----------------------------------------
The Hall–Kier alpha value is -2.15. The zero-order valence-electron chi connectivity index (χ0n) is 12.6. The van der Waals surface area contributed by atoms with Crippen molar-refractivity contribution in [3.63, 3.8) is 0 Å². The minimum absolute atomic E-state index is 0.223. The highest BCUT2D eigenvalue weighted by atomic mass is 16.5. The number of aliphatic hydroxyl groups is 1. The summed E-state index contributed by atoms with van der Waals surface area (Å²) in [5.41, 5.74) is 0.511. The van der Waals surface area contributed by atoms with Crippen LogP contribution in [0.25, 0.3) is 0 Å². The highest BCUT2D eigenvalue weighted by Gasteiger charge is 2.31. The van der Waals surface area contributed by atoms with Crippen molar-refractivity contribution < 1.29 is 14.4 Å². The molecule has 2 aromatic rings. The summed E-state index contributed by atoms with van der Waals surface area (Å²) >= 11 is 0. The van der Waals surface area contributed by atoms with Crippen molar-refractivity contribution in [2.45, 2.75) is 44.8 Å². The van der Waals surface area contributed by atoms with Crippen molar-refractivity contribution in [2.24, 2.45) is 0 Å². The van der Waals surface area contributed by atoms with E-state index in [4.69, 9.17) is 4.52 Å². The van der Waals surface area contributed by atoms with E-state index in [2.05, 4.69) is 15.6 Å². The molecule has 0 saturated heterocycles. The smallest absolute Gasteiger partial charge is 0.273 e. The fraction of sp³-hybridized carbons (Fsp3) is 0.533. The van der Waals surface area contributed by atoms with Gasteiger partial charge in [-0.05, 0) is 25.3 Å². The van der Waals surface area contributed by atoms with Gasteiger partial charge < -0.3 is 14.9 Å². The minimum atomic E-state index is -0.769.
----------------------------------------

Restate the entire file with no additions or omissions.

The Hall–Kier alpha value is -2.15. The zero-order valence-electron chi connectivity index (χ0n) is 12.6. The van der Waals surface area contributed by atoms with Crippen molar-refractivity contribution in [3.63, 3.8) is 0 Å². The minimum absolute atomic E-state index is 0.223. The highest BCUT2D eigenvalue weighted by atomic mass is 16.5. The number of aliphatic hydroxyl groups is 1. The summed E-state index contributed by atoms with van der Waals surface area (Å²) in [5.41, 5.74) is 0.511. The van der Waals surface area contributed by atoms with Crippen LogP contribution in [0.25, 0.3) is 0 Å². The highest BCUT2D eigenvalue weighted by Gasteiger charge is 2.31. The van der Waals surface area contributed by atoms with Crippen molar-refractivity contribution < 1.29 is 14.4 Å². The molecule has 2 aromatic rings. The summed E-state index contributed by atoms with van der Waals surface area (Å²) >= 11 is 0. The van der Waals surface area contributed by atoms with Crippen molar-refractivity contribution in [2.45, 2.75) is 44.8 Å². The van der Waals surface area contributed by atoms with Crippen molar-refractivity contribution in [2.24, 2.45) is 0 Å². The van der Waals surface area contributed by atoms with E-state index in [4.69, 9.17) is 4.52 Å². The van der Waals surface area contributed by atoms with E-state index in [2.05, 4.69) is 15.6 Å². The molecule has 0 saturated heterocycles. The smallest absolute Gasteiger partial charge is 0.273 e. The fraction of sp³-hybridized carbons (Fsp3) is 0.533. The van der Waals surface area contributed by atoms with Gasteiger partial charge in [-0.05, 0) is 25.3 Å². The van der Waals surface area contributed by atoms with Gasteiger partial charge < -0.3 is 14.9 Å². The minimum atomic E-state index is -0.769.